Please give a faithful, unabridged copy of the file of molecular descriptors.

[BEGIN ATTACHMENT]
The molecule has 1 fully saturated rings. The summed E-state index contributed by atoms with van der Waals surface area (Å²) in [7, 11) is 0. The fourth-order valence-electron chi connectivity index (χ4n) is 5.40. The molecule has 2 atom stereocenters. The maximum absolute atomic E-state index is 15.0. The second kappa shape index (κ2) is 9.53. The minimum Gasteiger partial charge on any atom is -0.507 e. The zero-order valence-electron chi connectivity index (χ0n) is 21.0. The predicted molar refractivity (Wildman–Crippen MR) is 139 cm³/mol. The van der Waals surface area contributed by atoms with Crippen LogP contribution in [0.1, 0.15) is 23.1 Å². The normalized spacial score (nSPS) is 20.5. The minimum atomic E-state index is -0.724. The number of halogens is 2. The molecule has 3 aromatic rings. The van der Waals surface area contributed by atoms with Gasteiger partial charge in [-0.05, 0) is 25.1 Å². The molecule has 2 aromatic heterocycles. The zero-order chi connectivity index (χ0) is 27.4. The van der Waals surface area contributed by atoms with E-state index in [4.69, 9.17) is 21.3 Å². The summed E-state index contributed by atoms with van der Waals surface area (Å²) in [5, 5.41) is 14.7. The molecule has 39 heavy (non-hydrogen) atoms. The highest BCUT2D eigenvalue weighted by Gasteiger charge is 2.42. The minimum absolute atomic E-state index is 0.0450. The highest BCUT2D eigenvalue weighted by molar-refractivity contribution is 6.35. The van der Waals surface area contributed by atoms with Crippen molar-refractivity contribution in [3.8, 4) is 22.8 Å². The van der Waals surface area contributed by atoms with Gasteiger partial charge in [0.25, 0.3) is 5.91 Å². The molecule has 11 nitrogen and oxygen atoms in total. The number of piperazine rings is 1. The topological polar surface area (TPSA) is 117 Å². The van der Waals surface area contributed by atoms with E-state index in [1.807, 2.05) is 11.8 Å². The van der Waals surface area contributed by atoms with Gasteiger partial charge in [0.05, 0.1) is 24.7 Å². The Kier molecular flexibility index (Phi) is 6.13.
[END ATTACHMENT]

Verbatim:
The molecule has 1 fully saturated rings. The summed E-state index contributed by atoms with van der Waals surface area (Å²) in [7, 11) is 0. The fourth-order valence-electron chi connectivity index (χ4n) is 5.40. The molecule has 2 atom stereocenters. The maximum absolute atomic E-state index is 15.0. The second kappa shape index (κ2) is 9.53. The minimum Gasteiger partial charge on any atom is -0.507 e. The zero-order valence-electron chi connectivity index (χ0n) is 21.0. The predicted molar refractivity (Wildman–Crippen MR) is 139 cm³/mol. The van der Waals surface area contributed by atoms with Crippen LogP contribution in [0.1, 0.15) is 23.1 Å². The normalized spacial score (nSPS) is 20.5. The minimum atomic E-state index is -0.724. The number of halogens is 2. The molecule has 3 aromatic rings. The van der Waals surface area contributed by atoms with Gasteiger partial charge in [-0.05, 0) is 25.1 Å². The molecule has 2 aromatic heterocycles. The zero-order chi connectivity index (χ0) is 27.4. The van der Waals surface area contributed by atoms with E-state index in [4.69, 9.17) is 21.3 Å². The summed E-state index contributed by atoms with van der Waals surface area (Å²) in [5, 5.41) is 14.7. The molecule has 39 heavy (non-hydrogen) atoms. The highest BCUT2D eigenvalue weighted by Gasteiger charge is 2.42. The minimum absolute atomic E-state index is 0.0450. The highest BCUT2D eigenvalue weighted by molar-refractivity contribution is 6.35. The van der Waals surface area contributed by atoms with Crippen molar-refractivity contribution in [3.8, 4) is 22.8 Å². The van der Waals surface area contributed by atoms with Gasteiger partial charge in [0.25, 0.3) is 5.91 Å². The molecule has 11 nitrogen and oxygen atoms in total. The number of piperazine rings is 1. The topological polar surface area (TPSA) is 117 Å². The van der Waals surface area contributed by atoms with E-state index in [1.807, 2.05) is 11.8 Å². The van der Waals surface area contributed by atoms with Gasteiger partial charge in [0.05, 0.1) is 24.7 Å². The Kier molecular flexibility index (Phi) is 6.13.